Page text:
From the same mouth come blessing and cursing. My brothers, these things ought not to be so. — James 3:10
The advertisement on the box listed the different flavors of cream cheese available for purchase. Some seemed inviting, like cinnamon and brown sugar or garlic and herb. But, my eyes remained glued to the suggestion of mixed berry and chive. Confused, I read through the list again and still, the suggestion of mixing the sweet, refreshing taste of berries with the strong, herbal flavor of chive stopped me as my stomach began to churn. Some things naturally go together. For example, peanut butter and jelly make the classic sandwich, or chocolate chip cookies and milk come together for a most delicious treat. But, mixed berry and chive cream cheese? Who could stomach it?
The same is true about believers who praise the Lord with their words on Sunday morning, and then turn around and gossip about the latest news, share an indecent joke, or speak cruelly to their family members later on that week. Henry Wadsworth Longfellow understood the power of words when he said, “A torn jacket is soon mended, but hard words bruise the heart of a child.”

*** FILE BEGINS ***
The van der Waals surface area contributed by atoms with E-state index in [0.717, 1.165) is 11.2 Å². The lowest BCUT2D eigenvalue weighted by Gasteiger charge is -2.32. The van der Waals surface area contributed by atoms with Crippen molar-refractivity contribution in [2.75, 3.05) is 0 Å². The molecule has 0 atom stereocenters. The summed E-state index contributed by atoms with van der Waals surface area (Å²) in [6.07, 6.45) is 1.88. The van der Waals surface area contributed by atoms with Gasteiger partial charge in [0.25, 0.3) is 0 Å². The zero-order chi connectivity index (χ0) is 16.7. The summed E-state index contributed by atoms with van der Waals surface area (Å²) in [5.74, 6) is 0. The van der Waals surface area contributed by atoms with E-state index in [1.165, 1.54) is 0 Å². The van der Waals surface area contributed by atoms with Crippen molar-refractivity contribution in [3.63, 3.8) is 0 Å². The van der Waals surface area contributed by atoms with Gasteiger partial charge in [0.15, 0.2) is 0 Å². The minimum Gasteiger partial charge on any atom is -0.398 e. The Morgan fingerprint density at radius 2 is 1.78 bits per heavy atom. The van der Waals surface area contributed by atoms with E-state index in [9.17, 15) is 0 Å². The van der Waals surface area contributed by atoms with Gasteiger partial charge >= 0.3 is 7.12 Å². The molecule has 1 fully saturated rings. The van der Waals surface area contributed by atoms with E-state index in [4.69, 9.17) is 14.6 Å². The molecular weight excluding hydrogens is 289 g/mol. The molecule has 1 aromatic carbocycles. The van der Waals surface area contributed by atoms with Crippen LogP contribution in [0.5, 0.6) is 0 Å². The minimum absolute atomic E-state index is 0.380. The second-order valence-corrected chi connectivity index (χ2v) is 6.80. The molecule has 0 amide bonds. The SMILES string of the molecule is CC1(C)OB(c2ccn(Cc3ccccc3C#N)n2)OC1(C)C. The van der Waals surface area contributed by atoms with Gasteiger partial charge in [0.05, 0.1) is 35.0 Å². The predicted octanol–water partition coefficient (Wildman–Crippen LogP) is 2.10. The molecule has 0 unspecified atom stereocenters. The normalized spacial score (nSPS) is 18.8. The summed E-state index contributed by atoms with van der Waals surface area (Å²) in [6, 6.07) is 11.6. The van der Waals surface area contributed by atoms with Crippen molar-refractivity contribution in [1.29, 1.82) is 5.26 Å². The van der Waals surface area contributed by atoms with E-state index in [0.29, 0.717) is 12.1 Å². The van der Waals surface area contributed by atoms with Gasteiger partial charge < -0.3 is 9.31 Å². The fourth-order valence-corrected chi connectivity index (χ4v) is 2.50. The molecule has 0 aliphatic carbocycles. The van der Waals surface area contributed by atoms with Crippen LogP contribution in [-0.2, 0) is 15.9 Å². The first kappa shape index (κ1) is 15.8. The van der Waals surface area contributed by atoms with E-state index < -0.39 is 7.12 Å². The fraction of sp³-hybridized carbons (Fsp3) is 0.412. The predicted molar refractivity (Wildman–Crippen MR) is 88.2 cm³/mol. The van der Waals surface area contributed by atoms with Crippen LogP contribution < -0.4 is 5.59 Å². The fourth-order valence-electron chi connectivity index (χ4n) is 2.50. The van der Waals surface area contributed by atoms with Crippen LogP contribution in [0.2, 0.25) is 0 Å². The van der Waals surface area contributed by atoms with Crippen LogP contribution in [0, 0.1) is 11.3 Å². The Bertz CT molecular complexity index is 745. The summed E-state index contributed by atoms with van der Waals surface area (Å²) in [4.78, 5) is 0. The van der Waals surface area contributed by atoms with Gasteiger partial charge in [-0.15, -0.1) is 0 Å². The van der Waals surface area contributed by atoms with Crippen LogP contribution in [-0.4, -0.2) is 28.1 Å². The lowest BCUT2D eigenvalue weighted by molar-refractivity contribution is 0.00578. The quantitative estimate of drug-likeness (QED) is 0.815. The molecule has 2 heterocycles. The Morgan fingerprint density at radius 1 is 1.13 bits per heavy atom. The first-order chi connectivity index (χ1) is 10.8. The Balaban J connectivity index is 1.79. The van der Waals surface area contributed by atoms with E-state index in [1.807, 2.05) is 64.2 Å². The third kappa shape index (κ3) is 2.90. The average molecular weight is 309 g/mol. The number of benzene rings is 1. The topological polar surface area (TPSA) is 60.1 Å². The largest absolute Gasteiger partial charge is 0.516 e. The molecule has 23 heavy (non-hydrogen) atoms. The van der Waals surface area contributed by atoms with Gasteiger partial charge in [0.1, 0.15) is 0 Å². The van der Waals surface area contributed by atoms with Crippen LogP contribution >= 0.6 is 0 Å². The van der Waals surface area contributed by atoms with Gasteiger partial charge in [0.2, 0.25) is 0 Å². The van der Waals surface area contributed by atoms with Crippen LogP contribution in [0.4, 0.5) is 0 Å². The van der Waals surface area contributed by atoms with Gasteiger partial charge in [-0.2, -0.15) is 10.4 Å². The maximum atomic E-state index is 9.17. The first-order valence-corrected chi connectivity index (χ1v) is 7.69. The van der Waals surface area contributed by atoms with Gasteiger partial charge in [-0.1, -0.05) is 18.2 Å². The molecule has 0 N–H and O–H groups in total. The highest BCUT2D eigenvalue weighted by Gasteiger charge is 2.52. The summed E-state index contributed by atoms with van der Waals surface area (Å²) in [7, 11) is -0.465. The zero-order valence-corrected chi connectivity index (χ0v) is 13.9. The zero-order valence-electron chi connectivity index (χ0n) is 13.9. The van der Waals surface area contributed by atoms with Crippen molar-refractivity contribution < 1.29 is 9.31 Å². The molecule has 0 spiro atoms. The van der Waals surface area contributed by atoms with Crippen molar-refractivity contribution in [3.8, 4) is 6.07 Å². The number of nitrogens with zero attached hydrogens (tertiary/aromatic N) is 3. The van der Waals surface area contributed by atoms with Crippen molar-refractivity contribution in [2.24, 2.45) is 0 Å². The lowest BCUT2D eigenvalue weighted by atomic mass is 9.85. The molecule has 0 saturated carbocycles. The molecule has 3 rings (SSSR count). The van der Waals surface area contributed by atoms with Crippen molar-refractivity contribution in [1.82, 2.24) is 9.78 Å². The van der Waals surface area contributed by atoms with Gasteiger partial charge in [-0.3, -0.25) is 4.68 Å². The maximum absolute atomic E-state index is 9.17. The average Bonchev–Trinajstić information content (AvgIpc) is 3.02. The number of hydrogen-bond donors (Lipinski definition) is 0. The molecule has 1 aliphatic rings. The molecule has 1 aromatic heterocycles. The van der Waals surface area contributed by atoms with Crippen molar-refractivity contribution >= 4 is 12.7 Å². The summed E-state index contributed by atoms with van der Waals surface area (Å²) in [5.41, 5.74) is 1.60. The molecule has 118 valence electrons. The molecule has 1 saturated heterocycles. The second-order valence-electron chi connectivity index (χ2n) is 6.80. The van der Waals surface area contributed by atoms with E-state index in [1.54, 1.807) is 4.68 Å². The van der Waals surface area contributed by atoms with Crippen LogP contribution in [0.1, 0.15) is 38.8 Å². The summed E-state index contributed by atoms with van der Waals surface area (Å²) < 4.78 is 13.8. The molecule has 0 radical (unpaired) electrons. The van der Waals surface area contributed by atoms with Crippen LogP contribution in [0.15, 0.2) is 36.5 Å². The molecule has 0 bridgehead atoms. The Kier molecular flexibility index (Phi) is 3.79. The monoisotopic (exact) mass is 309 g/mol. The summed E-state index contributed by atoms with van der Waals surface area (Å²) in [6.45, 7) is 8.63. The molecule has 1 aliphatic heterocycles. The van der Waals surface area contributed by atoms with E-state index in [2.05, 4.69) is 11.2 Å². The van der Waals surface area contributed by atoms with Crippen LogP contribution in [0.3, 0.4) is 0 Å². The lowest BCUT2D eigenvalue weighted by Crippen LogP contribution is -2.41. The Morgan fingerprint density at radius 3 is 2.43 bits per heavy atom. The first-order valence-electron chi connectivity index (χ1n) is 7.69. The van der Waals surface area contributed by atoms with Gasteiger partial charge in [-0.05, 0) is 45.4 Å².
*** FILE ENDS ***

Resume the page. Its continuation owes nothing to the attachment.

James is serious about the power of our words to destroy. He even goes so far to call the tongue, “a restless evil, full of deadly poison.” Friends, if we want to share our faith with those around us, we must use great caution with our words. In the words of St. Francis of Assisi, “You must preach the gospel at all times, and if you must, use words.”
By the way, remember the mixed berry and chive cream cheese? I later realized that it was my own eyes misreading the punctuation. The advertisement offered both mixed berry cream cheese and chive cream cheese. The two, like blessing and cursing, obviously did not go together.
1. Listen to your own words. What do you hear more often, words of blessing that build up or words of cursing that tear down?
2.How can you today make a noticeable change in the way you use your words?